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    I am 54 years old and returned to the hunter ring last year after a 29 year hiatus from the show world. I bred, trained and showed my own home bred mare and was Champion of my division with 26 entries at a big A circuit hunter show the first time out. This was also the first time I had shown over fences EVER at an A rated show. Never had the money or the opportunity while I was younger. I just happened to breed a once in a life time mare that carried me around that ring like I was an Olympic rider. Kodak moment for sure. We won many more top ribbons and Championships last year and looking forward to another great year this year. As they say "never too old".


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  16. #16
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    Quote Originally Posted by cherham View Post
    I am 54 years old and returned to the hunter ring last year after a 29 year hiatus from the show world. I bred, trained and showed my own home bred mare and was Champion of my division with 26 entries at a big A circuit hunter show the first time out. This was also the first time I had shown over fences EVER at an A rated show. Never had the money or the opportunity while I was younger. I just happened to breed a once in a life time mare that carried me around that ring like I was an Olympic rider. Kodak moment for sure. We won many more top ribbons and Championships last year and looking forward to another great year this year. As they say "never too old".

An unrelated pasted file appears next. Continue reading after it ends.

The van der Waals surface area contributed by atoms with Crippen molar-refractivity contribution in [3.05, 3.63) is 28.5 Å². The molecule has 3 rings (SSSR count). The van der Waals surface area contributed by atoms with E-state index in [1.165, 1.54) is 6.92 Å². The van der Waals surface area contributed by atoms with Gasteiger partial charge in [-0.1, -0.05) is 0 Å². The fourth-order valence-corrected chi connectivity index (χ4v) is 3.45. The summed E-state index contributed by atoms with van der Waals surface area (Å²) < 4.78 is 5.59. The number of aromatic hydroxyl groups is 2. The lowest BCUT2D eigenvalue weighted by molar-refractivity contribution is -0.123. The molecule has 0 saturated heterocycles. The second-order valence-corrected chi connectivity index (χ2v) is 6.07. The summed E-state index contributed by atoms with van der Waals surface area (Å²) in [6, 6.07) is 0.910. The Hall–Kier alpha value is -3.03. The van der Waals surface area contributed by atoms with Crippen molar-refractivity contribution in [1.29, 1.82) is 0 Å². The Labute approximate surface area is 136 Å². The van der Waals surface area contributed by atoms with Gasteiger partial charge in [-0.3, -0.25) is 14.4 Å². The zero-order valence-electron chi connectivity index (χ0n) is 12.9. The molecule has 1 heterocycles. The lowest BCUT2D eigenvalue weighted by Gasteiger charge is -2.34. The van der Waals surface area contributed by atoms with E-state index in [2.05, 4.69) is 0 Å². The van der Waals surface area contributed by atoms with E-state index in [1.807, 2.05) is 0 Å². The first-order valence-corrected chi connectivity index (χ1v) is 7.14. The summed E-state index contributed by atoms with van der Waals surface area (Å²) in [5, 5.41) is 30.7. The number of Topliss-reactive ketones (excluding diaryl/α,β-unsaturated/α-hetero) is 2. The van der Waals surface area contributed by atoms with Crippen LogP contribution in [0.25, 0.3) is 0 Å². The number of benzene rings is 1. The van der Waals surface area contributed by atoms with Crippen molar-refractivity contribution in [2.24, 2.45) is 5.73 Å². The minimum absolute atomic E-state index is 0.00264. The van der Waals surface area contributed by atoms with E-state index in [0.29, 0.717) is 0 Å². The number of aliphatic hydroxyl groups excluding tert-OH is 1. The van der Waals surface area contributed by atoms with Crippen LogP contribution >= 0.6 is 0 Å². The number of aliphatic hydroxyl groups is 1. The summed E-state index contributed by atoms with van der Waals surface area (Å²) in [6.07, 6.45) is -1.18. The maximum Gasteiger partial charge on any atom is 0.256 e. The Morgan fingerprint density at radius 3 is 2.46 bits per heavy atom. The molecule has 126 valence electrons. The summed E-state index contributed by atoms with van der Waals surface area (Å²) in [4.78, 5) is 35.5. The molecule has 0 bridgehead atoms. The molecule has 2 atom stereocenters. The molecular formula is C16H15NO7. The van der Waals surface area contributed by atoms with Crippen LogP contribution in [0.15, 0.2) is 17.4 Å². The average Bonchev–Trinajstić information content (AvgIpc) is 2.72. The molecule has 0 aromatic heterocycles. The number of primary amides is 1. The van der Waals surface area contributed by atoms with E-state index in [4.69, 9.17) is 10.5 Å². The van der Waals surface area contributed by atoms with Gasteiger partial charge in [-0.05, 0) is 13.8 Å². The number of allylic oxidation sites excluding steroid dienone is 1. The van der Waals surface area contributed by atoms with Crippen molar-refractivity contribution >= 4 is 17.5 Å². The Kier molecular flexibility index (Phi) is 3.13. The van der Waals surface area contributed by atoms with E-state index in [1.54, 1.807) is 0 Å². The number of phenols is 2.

That is awesome! I hope my youngsters turn out to be the same for me. Big envy!
    You don't scare me. I ride a MARE!



  17. #17
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    Aug. 31, 2011
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    That is wonderful, cherham--very inspirational! May we see a picture?
    I heard a neigh. Oh, such a brisk and melodious neigh as that was! My very heart leaped with delight at the sound. --Nathaniel Hawthorne



  18. #18
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    Sep. 21, 2005
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    Sacramento, CA